End of the SopranosLast night was the final episode of the Sopranos, as aired by HBO in the States and as watched by countless tens of thousands all over the world through bittorrent.
If you didn’t watch it by one of these means then you will have had a hard time steering clear of any mention of it today online – it’s been talked about everywhere. Three times today I nearly caught a spoiler before watching it.
So spoiler alert notwithstanding, here’s my take on the end of this incredible series. (This posting has been updated at the end)
The final episode itself was, unquestionably, a rip off to fans. To take arguably the best television programme of all time and to end it in the way it did, with a sudden black screen in the middle of nothing (the family meeting for dinner) was such a cheap exit as to be almost worthy of calling a hit on the producers.
It was one of those ‘oh so different and arty but ultimately what a load of nonsense’ endings that could do little to disguise the fact that it was poorly written and conceived. And they’ve had 7 years to plan this!
The truth of the matter is that David Chase, the show’s producer must be tired and weary. Tired of continuing a series he probably would have liked to have ended 2 seasons ago, now that he’s made his money and proven his genius. He clearly couldn’t bring himself to write one last piece of brilliance.
The show’s ‘owners’ also couldn’t stand the idea no doubt of killing off Tony Soprano, so in classic TV style they’ve left things open for a movie or another series, or christmas special, or who freaking knows. But the problem is that the Sopranos was loved because it eschewed classic TV stereotypes. This is why fans are so upset. Message boards and blogs are awash in anger and fans are crashing the HBO website by deluging it with vitriol.
There are many subtle and creative theories over the possible significence of the ending – the idea I like most is that the sudden black screen was a ‘hit on all the viewers’. This is apt as I feel like I’ve been shot in the stomach.
I’m sure David Chase has a nice explanation in his mind that ‘explains’ his ending. It doesn’t take away from the fact that viewers feel extremely cheated. They wanted more than this, not a simple cop out by a creative – too easy.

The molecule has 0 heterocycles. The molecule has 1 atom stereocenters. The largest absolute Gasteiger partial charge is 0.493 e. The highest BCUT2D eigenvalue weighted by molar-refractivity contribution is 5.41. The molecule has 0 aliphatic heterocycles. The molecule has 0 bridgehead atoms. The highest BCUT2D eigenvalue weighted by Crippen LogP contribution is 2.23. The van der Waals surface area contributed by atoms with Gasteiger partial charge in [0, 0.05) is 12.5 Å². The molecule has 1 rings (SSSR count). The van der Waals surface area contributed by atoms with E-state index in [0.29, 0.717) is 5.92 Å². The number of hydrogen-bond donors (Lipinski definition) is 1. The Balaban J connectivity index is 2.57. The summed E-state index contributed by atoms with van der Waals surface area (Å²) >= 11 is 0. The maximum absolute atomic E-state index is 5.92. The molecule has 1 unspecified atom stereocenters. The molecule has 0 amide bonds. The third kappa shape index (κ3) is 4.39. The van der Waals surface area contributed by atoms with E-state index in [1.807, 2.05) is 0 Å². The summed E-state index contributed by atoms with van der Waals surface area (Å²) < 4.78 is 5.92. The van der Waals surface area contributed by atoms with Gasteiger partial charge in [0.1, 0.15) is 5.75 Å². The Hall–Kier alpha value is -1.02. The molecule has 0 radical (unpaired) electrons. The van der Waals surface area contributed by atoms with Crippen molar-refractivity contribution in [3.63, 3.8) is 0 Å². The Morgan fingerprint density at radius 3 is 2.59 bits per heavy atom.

The good news is however it does mean there may be more to come from everybody’s favourite Mafiosi.
Blogger Bob Harris has detailed an impressive analysis of the ending of the Sopranos. It shows the possible clues as to what might have happened – that thing we didn’t see. It shows the ‘Masquerade‘ style detective work that a former TV writer (experienced in writing death scenes) went through to arrive at his certain conclusion that Tony was shot and killed and the final frame of blackness was Tony’s Point of View.
It’s impressive work and has certainly caused me to revisit my feelings a little. If even partly true, and if David Chase confirms it in the future, and we never see Tony Soprano alive on our screens again, I will probably feel a little embarrassed.
But frustrations remain. I consider myself a pretty full on Sopranos fan. I may not have dissected the symbolism of every episode with others, nor taken part in Sopranos fan websites or web forums, but I did watch every episode and made a point of doing so. I can’t remember the last time I showed such dedication to watching a TV series.
The Sopranos was great because it left little to the imagination. It was harsh, it was in-your-face, and it served up equal does of brutality and sensitivity that were weirdly reassuring in a world that is pretty brutal. You didn’t need to turn on your thinking cap to watch it – you could be a thug and join in.
Most viewers, I’m still pretty sure, (at least the people I know), are still feeling pretty cheated by the end. It may well turn out to be a brilliant piece of detailed symbolism and suggestion – dare say genius, but I guess I just didn’t want to be left with a complex detective puzzle to solve at the end. A bit too ‘old boys’ network for me…
(Comments are welcome below)

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